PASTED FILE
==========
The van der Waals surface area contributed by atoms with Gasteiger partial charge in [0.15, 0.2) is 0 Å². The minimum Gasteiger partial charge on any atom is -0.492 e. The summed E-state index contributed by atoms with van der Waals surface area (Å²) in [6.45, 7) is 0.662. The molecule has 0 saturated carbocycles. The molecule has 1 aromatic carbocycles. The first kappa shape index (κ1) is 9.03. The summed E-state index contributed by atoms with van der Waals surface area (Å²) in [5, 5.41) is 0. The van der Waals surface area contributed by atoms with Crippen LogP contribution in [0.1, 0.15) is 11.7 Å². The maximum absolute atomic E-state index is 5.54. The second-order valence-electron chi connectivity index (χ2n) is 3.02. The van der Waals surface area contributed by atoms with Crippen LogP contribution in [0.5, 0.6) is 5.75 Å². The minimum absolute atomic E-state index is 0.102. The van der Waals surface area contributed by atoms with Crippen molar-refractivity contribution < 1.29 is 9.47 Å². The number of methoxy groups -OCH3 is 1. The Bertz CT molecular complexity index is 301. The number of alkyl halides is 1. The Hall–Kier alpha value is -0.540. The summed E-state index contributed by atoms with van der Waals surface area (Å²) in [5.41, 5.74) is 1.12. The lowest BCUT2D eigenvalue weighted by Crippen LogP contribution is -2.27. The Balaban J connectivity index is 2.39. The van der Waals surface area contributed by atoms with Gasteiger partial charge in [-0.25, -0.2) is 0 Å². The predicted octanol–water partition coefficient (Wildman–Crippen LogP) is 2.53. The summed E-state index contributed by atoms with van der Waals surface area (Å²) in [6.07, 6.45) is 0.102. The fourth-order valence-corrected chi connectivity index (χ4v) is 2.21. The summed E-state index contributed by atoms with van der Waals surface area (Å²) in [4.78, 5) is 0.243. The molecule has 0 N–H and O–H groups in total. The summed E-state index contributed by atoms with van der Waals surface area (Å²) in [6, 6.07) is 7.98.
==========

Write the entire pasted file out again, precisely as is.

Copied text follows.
The van der Waals surface area contributed by atoms with Gasteiger partial charge in [0.15, 0.2) is 0 Å². The minimum Gasteiger partial charge on any atom is -0.492 e. The summed E-state index contributed by atoms with van der Waals surface area (Å²) in [6.45, 7) is 0.662. The molecule has 0 saturated carbocycles. The molecule has 1 aromatic carbocycles. The first kappa shape index (κ1) is 9.03. The summed E-state index contributed by atoms with van der Waals surface area (Å²) in [5, 5.41) is 0. The van der Waals surface area contributed by atoms with Crippen LogP contribution in [0.1, 0.15) is 11.7 Å². The maximum absolute atomic E-state index is 5.54. The second-order valence-electron chi connectivity index (χ2n) is 3.02. The van der Waals surface area contributed by atoms with Crippen LogP contribution in [0.5, 0.6) is 5.75 Å². The minimum absolute atomic E-state index is 0.102. The van der Waals surface area contributed by atoms with Crippen molar-refractivity contribution < 1.29 is 9.47 Å². The number of methoxy groups -OCH3 is 1. The Bertz CT molecular complexity index is 301. The number of alkyl halides is 1. The Hall–Kier alpha value is -0.540. The summed E-state index contributed by atoms with van der Waals surface area (Å²) in [5.41, 5.74) is 1.12. The lowest BCUT2D eigenvalue weighted by Crippen LogP contribution is -2.27. The Balaban J connectivity index is 2.39. The van der Waals surface area contributed by atoms with Gasteiger partial charge in [-0.25, -0.2) is 0 Å². The predicted octanol–water partition coefficient (Wildman–Crippen LogP) is 2.53. The summed E-state index contributed by atoms with van der Waals surface area (Å²) in [6.07, 6.45) is 0.102. The fourth-order valence-corrected chi connectivity index (χ4v) is 2.21. The summed E-state index contributed by atoms with van der Waals surface area (Å²) in [4.78, 5) is 0.243. The molecule has 0 N–H and O–H groups in total. The summed E-state index contributed by atoms with van der Waals surface area (Å²) in [6, 6.07) is 7.98.